These online spoofs and shams have made the rounds on Web sites and through e-mail. Perhaps you even believed one or two of them yourself.
Whether they take the form of a comic image of a giant cat or a desperate plea from a sick child, chain e-mail messages and Internet frauds are elements of the online landscape that we've all encountered. No topic is off limits: a medical warning, a promise of free money, or a believably (or shoddily) Photoshopped image. But at the end of the day, they're just elaborate hoaxes or clever pranks--and we've collected 25 of the most infamous ones ever to have graced the Internet or our inboxes.
Though some of these deceptions originated years ago, the originals--and dozens of variants--continue to make the rounds. If you keep a patient vigil over your e-mail, you too may eventually spot a message urging you to FORWARD THIS TO EVERYONE YOU KNOW!!! And if you haven't had enough when you finish reading this article, take a hoax test at the Museum of Hoaxes, and then hop over to Snopes, the premier myth-dispelling site for coverage of zillions of other falsifications.
Hoaxes 1 Through 5
From the supposed last photo taken at the top of the World Trade Center to the endlessly revised request for assistance from a Nigerian functionary, here are our top five Web and e-mail hoaxes.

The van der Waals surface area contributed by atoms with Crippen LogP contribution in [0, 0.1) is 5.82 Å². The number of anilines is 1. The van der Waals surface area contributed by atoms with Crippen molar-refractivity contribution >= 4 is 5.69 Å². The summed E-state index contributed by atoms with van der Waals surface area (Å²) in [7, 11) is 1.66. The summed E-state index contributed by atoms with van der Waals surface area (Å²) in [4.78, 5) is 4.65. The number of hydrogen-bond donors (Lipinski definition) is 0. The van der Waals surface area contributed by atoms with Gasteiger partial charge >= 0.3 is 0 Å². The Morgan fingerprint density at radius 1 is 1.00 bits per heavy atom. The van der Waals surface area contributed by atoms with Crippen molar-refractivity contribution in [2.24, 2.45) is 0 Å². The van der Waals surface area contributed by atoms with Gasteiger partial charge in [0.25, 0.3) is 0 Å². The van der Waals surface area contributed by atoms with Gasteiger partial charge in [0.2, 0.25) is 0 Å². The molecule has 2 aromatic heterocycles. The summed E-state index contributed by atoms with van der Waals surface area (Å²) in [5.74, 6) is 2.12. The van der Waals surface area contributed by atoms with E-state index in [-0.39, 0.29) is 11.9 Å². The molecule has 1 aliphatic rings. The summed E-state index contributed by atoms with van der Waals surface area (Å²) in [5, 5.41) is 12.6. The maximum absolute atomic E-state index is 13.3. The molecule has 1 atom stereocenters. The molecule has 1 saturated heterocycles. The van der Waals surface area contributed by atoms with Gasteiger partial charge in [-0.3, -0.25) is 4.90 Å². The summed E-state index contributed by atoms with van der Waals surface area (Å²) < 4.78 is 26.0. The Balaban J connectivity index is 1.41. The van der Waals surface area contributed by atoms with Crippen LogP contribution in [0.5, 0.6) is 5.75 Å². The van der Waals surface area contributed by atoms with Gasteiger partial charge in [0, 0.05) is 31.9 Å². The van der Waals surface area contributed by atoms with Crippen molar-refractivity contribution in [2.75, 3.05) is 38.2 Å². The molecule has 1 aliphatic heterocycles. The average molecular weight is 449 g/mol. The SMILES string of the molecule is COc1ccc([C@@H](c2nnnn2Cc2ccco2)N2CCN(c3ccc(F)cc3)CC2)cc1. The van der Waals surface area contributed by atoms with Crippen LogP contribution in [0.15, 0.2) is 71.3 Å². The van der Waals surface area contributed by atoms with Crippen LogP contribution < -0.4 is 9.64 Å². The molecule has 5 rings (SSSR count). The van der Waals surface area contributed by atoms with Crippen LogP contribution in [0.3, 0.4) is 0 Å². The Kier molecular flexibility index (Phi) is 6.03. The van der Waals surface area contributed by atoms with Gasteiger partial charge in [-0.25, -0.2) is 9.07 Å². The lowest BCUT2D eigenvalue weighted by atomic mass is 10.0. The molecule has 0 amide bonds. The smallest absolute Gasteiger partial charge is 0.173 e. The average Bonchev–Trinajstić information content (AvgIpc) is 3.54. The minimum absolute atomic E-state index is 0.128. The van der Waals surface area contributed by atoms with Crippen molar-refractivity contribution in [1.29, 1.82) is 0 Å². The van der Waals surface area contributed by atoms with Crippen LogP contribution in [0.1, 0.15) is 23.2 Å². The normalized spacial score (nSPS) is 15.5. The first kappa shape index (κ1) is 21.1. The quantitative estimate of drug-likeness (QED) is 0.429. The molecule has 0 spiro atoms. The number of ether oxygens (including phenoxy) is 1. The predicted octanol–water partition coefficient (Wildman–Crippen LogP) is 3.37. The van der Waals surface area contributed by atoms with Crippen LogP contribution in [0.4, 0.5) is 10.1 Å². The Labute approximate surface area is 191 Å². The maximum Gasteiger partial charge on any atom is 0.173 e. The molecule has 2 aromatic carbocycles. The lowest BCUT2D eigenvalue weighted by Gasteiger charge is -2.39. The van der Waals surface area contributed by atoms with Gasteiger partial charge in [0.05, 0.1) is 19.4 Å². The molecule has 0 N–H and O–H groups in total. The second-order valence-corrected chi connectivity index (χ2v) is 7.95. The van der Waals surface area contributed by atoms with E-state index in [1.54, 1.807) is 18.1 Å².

1. The Accidental Tourist (2001)
Quite possibly the most famous hoax picture ever, this gruesome idea of a joke traveled around the Web and made a grand tour of e-mail inboxes everywhere soon after the tragedy of September 11. It depicts a tourist standing on the observation deck of one of the World Trade Center towers, unknowingly posing for a picture as an American Airlines plane approaches in the background.
At first glance it appears to be real, but if you examine certain details, you'll see that it's a craftily modified image. For starters, the plane that struck the WTC was a wide-body Boeing 767; the one in the picture is a smaller 757. The approach of the plane in the picture is from the north, yet the building it would have hit--the North tower--didn' t have an outdoor observation deck. Furthermore, the South tower's outdoor deck didn't open until 9:30 a.m. on weekdays, more than half an hour after the first plane struck the WTC. The picture is a hoax, through and through--and not a particularly amusing one, under the circumstances.
2. Sick Kid Needs Your Help (1989)
This gem had its roots in reality. It all began in 1989, when nine-year-old cancer patient Craig Shergold thought of a way to achieve his dream of getting into the Guinness Book of World Records. Craig asked people to send greeting cards, and boy, did they. By 1991, 33 million greeting cards had been sent, far surpassing the prior record. Ironically, however, the Guinness World Records site doesn't contain any mention of Craig Sherwood or a "most greeting cards received" record, presumably because the fine folks at the site don't want to encourage anyone to try to break his mark. (Astonishingly, Guinness doesn't have an entry for world's stoutest person, either, but it does honor the World's Largest Tankard of Beer.)